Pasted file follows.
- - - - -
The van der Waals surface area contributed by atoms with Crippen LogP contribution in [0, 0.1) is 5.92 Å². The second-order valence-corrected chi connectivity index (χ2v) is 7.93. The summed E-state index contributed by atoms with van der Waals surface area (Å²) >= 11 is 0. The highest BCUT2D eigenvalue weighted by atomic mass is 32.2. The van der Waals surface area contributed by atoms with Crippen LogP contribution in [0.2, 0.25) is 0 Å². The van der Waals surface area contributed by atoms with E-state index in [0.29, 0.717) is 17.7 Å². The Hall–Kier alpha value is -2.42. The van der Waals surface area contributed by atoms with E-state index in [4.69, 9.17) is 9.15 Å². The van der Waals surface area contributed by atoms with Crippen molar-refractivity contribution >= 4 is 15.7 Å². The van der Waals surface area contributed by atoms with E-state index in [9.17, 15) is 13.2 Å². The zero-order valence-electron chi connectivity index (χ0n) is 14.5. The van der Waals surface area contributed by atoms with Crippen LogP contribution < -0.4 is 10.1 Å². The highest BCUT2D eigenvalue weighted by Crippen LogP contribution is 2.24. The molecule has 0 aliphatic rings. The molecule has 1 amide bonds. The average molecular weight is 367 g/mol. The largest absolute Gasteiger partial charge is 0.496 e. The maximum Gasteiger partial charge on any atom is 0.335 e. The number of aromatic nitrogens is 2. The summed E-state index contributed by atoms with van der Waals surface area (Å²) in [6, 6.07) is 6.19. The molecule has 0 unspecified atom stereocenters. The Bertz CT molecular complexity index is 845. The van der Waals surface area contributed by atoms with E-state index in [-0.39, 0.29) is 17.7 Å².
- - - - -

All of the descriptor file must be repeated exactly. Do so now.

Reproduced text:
The van der Waals surface area contributed by atoms with Crippen LogP contribution in [0, 0.1) is 5.92 Å². The second-order valence-corrected chi connectivity index (χ2v) is 7.93. The summed E-state index contributed by atoms with van der Waals surface area (Å²) >= 11 is 0. The highest BCUT2D eigenvalue weighted by atomic mass is 32.2. The van der Waals surface area contributed by atoms with Crippen LogP contribution in [0.2, 0.25) is 0 Å². The van der Waals surface area contributed by atoms with E-state index in [0.29, 0.717) is 17.7 Å². The Hall–Kier alpha value is -2.42. The van der Waals surface area contributed by atoms with E-state index in [4.69, 9.17) is 9.15 Å². The van der Waals surface area contributed by atoms with Crippen molar-refractivity contribution >= 4 is 15.7 Å². The van der Waals surface area contributed by atoms with E-state index in [9.17, 15) is 13.2 Å². The zero-order valence-electron chi connectivity index (χ0n) is 14.5. The van der Waals surface area contributed by atoms with Crippen LogP contribution < -0.4 is 10.1 Å². The highest BCUT2D eigenvalue weighted by Crippen LogP contribution is 2.24. The molecule has 0 aliphatic rings. The molecule has 1 amide bonds. The average molecular weight is 367 g/mol. The largest absolute Gasteiger partial charge is 0.496 e. The maximum Gasteiger partial charge on any atom is 0.335 e. The number of aromatic nitrogens is 2. The summed E-state index contributed by atoms with van der Waals surface area (Å²) in [6, 6.07) is 6.19. The molecule has 0 unspecified atom stereocenters. The Bertz CT molecular complexity index is 845. The van der Waals surface area contributed by atoms with E-state index in [-0.39, 0.29) is 17.7 Å².